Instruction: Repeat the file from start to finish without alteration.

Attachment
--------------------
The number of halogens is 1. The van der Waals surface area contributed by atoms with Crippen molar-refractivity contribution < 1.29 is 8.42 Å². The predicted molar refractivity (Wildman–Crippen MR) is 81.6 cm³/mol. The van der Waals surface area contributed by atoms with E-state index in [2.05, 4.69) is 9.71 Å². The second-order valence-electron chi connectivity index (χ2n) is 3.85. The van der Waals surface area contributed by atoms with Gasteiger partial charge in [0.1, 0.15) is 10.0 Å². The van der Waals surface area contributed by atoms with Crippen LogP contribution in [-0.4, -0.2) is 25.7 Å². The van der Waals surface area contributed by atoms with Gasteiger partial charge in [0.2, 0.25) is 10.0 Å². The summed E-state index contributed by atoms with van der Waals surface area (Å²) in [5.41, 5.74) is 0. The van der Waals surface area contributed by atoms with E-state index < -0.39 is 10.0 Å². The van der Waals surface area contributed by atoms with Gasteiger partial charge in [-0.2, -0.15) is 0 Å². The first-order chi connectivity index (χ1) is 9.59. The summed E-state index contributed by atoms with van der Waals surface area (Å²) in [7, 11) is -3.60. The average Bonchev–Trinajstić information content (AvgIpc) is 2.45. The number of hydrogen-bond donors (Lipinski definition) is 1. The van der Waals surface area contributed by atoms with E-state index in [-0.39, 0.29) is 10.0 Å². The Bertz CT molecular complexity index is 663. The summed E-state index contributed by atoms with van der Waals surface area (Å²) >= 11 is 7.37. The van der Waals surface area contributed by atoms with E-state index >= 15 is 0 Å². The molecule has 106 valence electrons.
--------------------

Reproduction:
The number of halogens is 1. The van der Waals surface area contributed by atoms with Crippen molar-refractivity contribution < 1.29 is 8.42 Å². The predicted molar refractivity (Wildman–Crippen MR) is 81.6 cm³/mol. The van der Waals surface area contributed by atoms with E-state index in [2.05, 4.69) is 9.71 Å². The second-order valence-electron chi connectivity index (χ2n) is 3.85. The van der Waals surface area contributed by atoms with Gasteiger partial charge in [0.1, 0.15) is 10.0 Å². The van der Waals surface area contributed by atoms with Crippen LogP contribution in [-0.4, -0.2) is 25.7 Å². The van der Waals surface area contributed by atoms with Gasteiger partial charge in [0.2, 0.25) is 10.0 Å². The summed E-state index contributed by atoms with van der Waals surface area (Å²) in [5.41, 5.74) is 0. The van der Waals surface area contributed by atoms with E-state index < -0.39 is 10.0 Å². The van der Waals surface area contributed by atoms with Gasteiger partial charge in [-0.2, -0.15) is 0 Å². The first-order chi connectivity index (χ1) is 9.59. The summed E-state index contributed by atoms with van der Waals surface area (Å²) in [7, 11) is -3.60. The average Bonchev–Trinajstić information content (AvgIpc) is 2.45. The number of hydrogen-bond donors (Lipinski definition) is 1. The van der Waals surface area contributed by atoms with E-state index in [-0.39, 0.29) is 10.0 Å². The Bertz CT molecular complexity index is 663. The summed E-state index contributed by atoms with van der Waals surface area (Å²) >= 11 is 7.37. The van der Waals surface area contributed by atoms with E-state index >= 15 is 0 Å². The molecule has 106 valence electrons.